Compare 1587 edition: 1 And for the ſame fact were lykewiſe condem|ned foure of his ſeruantes, and the ſeconde daye of Marche nexte following, the ſayde Lorde with hys ſayde ſeruauntes, were conueyde by the Queenes guarde from the Tower of Lon|don through the Citie, hee hauyng hys armes pinioned at hys backe, and hys legges bounde vnder the Horſe bellie, and ſo caryed to Saliſ|bury, where the ſixth daye of Marche nexte, hee was hanged in the market place,The Lorde Stutton han|ged. and his foure ſeruauntes were hanged in the Countrey, neere vnto the place where the murther was commit|ted.

Thys yeare for the more parte,A great deart [...] and after great plenty [...] there was in Englande a greate dearthe, namely of corne: for Wheate and Rye were commonly ſolde for fyue ſhillings and ſyxe ſhilings a buſſhell, and in ſome places at hygher prices. But in the later ende of the yeare toward Harueſt, the price fell ſo muche, and ſpecially after newe corne was come into the Barne, that within leſſe ſpace than eyghte weekes, from ſyxe Shyl|lyngs, it fell to ſyxteene pence a buſſhell, and leſſe.

Compare 1587 edition: 1 Thys preſente moneth of Marche,The returne of K. Philipp [...] into England [...] Kyng Philippe, who a long ſeaſon hadde bin in Flan|ders to take poſſeſſion and gouernemente of the lowe Countreys as is aforeſayde, did nowe re|turne into England, and paſſed through Lon|don, beeyng accompanyed with the Queene, EEBO page image 1767 and diuers nobles of the Realme.

Compare 1587 edition: 1 The foure and twentith of Aprill, Thomas Stafford, ſeconde ſonne to the Lord Stafforde with other, to the number of two and thirtie per|ſons, comming forthe of France by Sea, ar|riued at Scarbarrough in Yorkeſhire, where they tooke the Caſtell, and helde the ſame two dayes, and then were taken without effuſion of bloud.

Compare 1587 edition: 1 The ſayde Stafford and Richard Sanders, otherwiſe called Captayne Sanders, with three or foure others, of the which one was a French man, were ſente vp to London, and there com|mitted to priſon in the Tower.

Compare 1587 edition: 1 The ſaid Stafford and four others, were ar|raigned and condemned, wherevpon, the eyghte and twentith of May, beeyng Fridaye, the ſaid Stafforde was beheaded on the Tower hill, and on the morrowe three of his compa|nye, as Strelley, Bradford, and Proctor, were drawen from the Tower to Tiborne, and there executed.

Compare 1587 edition: 1 Their heads were ſette ouer the bridge, and theyr quarters ouer the gates aboute the ſame Citie.

Compare 1587 edition: 1 Captaine Sanders had hys pardon, and ſo eſcaped.

Compare 1587 edition: 1 The fyrſte of May, Thomas Percye was made Knyghte and after Lorde, and on the next daye hee was created Earle of Northumber|lande.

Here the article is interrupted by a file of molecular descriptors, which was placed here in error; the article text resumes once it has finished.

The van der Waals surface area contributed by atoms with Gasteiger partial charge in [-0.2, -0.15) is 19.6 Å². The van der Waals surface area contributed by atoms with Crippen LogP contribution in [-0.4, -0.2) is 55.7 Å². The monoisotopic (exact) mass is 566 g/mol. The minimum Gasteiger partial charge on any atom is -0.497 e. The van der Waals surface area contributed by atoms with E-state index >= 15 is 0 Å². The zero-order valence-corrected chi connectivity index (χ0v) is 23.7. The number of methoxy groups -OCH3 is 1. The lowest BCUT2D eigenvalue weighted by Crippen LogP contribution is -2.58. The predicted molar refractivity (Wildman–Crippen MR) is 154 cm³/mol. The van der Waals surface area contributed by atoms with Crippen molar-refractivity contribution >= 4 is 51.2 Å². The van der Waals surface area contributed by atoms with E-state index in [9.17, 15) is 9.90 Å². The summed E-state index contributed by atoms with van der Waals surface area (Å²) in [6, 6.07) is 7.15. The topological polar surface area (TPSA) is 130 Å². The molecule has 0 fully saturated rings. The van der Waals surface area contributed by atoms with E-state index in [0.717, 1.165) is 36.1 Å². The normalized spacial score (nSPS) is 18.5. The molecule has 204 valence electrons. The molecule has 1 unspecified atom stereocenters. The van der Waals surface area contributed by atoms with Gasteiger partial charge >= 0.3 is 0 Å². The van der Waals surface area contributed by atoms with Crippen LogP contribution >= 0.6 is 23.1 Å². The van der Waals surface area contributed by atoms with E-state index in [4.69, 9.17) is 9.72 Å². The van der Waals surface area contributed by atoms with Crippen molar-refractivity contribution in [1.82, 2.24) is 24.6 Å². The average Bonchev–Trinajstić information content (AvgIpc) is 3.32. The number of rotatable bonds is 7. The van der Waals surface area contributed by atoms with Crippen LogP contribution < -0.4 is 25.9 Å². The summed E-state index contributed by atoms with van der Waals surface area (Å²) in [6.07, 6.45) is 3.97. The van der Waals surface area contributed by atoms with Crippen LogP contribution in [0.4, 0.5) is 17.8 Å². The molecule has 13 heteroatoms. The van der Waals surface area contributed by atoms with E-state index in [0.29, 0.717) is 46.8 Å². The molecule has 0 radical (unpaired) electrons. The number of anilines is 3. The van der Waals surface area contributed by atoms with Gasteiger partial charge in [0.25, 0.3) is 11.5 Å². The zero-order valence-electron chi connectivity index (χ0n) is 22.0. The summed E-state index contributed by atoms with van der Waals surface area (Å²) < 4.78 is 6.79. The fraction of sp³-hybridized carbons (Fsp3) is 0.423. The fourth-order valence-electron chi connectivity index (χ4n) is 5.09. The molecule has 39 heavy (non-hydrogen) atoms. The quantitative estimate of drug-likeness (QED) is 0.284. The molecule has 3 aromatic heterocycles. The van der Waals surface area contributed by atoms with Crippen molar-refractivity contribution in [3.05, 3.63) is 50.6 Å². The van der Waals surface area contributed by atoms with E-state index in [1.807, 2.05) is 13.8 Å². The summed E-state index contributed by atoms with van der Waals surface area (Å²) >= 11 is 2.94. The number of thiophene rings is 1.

Compare 1587 edition: 1 The Queene gaue to him all the landes whych had bin his auncetors remaining at that time in hir handes.

Compare 1587 edition: 1 In thys ſeaſon, although the Frenche Kyng (as was ſayd) was verye loth to haue warres wyth Englande, yet the Queene tangling hir ſelfe contrarye to promiſe in hir huſbands quar|rell, ſente a defyance to the Frenche Kyng, by Clarenceaux Kyng of armes, who comming to the Citie of Remes where the ſayde King then lay, declared the ſame vnto hym the ſeuenth of Iune, being the Monday in Whitſon weeke, on the whyche daye, Garter and Norrey Kyng of armes, accompanyed with other Herraultes, and alſo with the Lorde Maior, and certayne of the Aldermen of the Citie of Londõ, by ſounde of three Trumpettes,Queene Ma| [...] proclay| [...]eth open [...]e with the French King. that rode before them, pro|claymed open warre agaynſt the ſayde Frenche Kyng, fyrſte in Cheape ſyde, and after in other partes of the Citie, where cuſtomarily ſuche Proclamations are made, the Sheriffes ſtyll ridyng wyth the Herraultes, tyll they hadde made an ende, although the Lorde Maior brake off in Cheape ſyde, and went to Saynte Peters to heare ſeruice, and after to Poules, where according to the vſage then, hee wente a Proceſſion.

Compare 1587 edition: 1 Kyng Philippe bycauſe of the warres to|wardes, betwixte him and the Frenche Kyng, the ſixth of Iuly paſſed ouer the Calais, and ſo into Flaunders, where on that ſyde the Seas hee made greate prouiſion for thoſe warres, at whyche tyme, there was greate talke among the common people, muttering that the Kyng makyng ſmall accompt of the Queene, ſoughte occaſions to be abſent from hir.

Compare 1587 edition: 1 Neuertheleſſe, ſhe ſhortly after cauſed an ar|my of a thouſand horſemen, and four thouſande footemen, with two thouſande pioners, to bee tranſported ouer to hys ayde, vnder the leading of dyuers of the nobilitie, and other valiãt Cap|taynes, whoſe names partly followe.

    Compare 1587 edition: 1
  • The Earle of Pembroke, Captayne gene|rall.
  • Sir Anthony Browne, Vicount Monta|gewe, Lieutenaunte generall vnder the ſayde Earle.
  • The Lorde Grey of Wilton Lorde Mar|ſhall.
  • The Earle of Rutlande, generall of the Horſemen.
  • The Lorde Clinton, nowe Earle of Lin|colne, colonell of the footemen.
  • The Lorde Ruſſell, nowe Earle of Bed|forde.
  • The Lorde Robert Dudley, now Earle of Leiceſter, maiſter of the ordinance.
  • The Lord Thomas Howard.
  • Sir William Weſt, nowe Lorde de la Ware.
  • Sir Edwarde Windeſore, after Lorde Windeſore.
  • The Lord Bray.
  • Sir Edmonde Bridges, Lorde Chan|dos.
  • The Lord Ambroſe Dudley, now Earle of Warwike.
  • The Lord Henry Dudley.
  • Edward Randoll Eſquier, Sergeant ma|ior.
  • Maiſter Whiteman, Treaſorer of the ar|mye.
  • Edward Chamberlayne Eſquier, Captaine of the pioners.
  • Sir Richard Legh, trenchmaiſter.
  • Iohn Hiegate Eſquier, Prouoſt Mar|ſhall.
  • Thomas Heruy Eſquier, Muſter Mai|ſter.
  • Sir Peter Carew.
  • Sir William Courtney.
  • Sir Giles Stranguiſh.
  • Sir Tho. Finche. M. of the Camp, & other EEBO page image 1768 nobles, Knightes, and Gentlemen of righte ap|proued valiance, although diuers of them were ſuſpected to be Proteſtantes.